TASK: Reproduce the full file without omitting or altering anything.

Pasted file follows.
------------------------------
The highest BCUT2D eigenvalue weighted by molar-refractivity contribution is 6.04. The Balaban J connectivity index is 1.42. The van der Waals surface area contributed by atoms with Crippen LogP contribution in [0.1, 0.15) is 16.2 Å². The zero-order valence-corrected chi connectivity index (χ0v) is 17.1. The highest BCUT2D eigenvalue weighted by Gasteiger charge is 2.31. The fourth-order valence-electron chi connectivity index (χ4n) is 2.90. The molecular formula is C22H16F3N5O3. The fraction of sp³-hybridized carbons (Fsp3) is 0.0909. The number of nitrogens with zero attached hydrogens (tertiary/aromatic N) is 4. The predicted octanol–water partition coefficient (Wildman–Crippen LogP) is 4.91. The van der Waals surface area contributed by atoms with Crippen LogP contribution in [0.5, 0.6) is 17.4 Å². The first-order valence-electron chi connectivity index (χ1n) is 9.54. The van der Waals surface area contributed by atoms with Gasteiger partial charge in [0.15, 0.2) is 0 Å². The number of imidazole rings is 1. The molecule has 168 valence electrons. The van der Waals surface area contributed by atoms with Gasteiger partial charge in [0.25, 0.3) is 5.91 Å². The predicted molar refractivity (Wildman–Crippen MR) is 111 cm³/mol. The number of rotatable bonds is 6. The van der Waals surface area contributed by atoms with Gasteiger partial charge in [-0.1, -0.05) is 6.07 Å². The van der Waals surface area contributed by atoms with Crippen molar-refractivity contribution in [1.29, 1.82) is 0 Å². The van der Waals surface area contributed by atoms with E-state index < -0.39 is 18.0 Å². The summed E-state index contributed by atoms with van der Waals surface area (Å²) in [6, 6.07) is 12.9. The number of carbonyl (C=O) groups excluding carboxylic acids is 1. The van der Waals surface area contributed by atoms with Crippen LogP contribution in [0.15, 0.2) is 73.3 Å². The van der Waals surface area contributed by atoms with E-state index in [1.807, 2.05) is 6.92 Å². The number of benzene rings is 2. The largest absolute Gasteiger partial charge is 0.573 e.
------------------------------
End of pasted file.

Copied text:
The highest BCUT2D eigenvalue weighted by molar-refractivity contribution is 6.04. The Balaban J connectivity index is 1.42. The van der Waals surface area contributed by atoms with Crippen LogP contribution in [0.1, 0.15) is 16.2 Å². The zero-order valence-corrected chi connectivity index (χ0v) is 17.1. The highest BCUT2D eigenvalue weighted by Gasteiger charge is 2.31. The fourth-order valence-electron chi connectivity index (χ4n) is 2.90. The molecular formula is C22H16F3N5O3. The fraction of sp³-hybridized carbons (Fsp3) is 0.0909. The number of nitrogens with zero attached hydrogens (tertiary/aromatic N) is 4. The predicted octanol–water partition coefficient (Wildman–Crippen LogP) is 4.91. The van der Waals surface area contributed by atoms with Crippen LogP contribution in [0.5, 0.6) is 17.4 Å². The first-order valence-electron chi connectivity index (χ1n) is 9.54. The van der Waals surface area contributed by atoms with Gasteiger partial charge in [0.15, 0.2) is 0 Å². The number of imidazole rings is 1. The molecule has 168 valence electrons. The van der Waals surface area contributed by atoms with Gasteiger partial charge in [0.25, 0.3) is 5.91 Å². The predicted molar refractivity (Wildman–Crippen MR) is 111 cm³/mol. The number of rotatable bonds is 6. The van der Waals surface area contributed by atoms with Gasteiger partial charge in [-0.1, -0.05) is 6.07 Å². The van der Waals surface area contributed by atoms with Crippen molar-refractivity contribution in [1.29, 1.82) is 0 Å². The van der Waals surface area contributed by atoms with E-state index < -0.39 is 18.0 Å². The summed E-state index contributed by atoms with van der Waals surface area (Å²) in [6, 6.07) is 12.9. The number of carbonyl (C=O) groups excluding carboxylic acids is 1. The van der Waals surface area contributed by atoms with Crippen LogP contribution in [0.15, 0.2) is 73.3 Å². The van der Waals surface area contributed by atoms with E-state index in [1.807, 2.05) is 6.92 Å². The number of benzene rings is 2. The largest absolute Gasteiger partial charge is 0.573 e.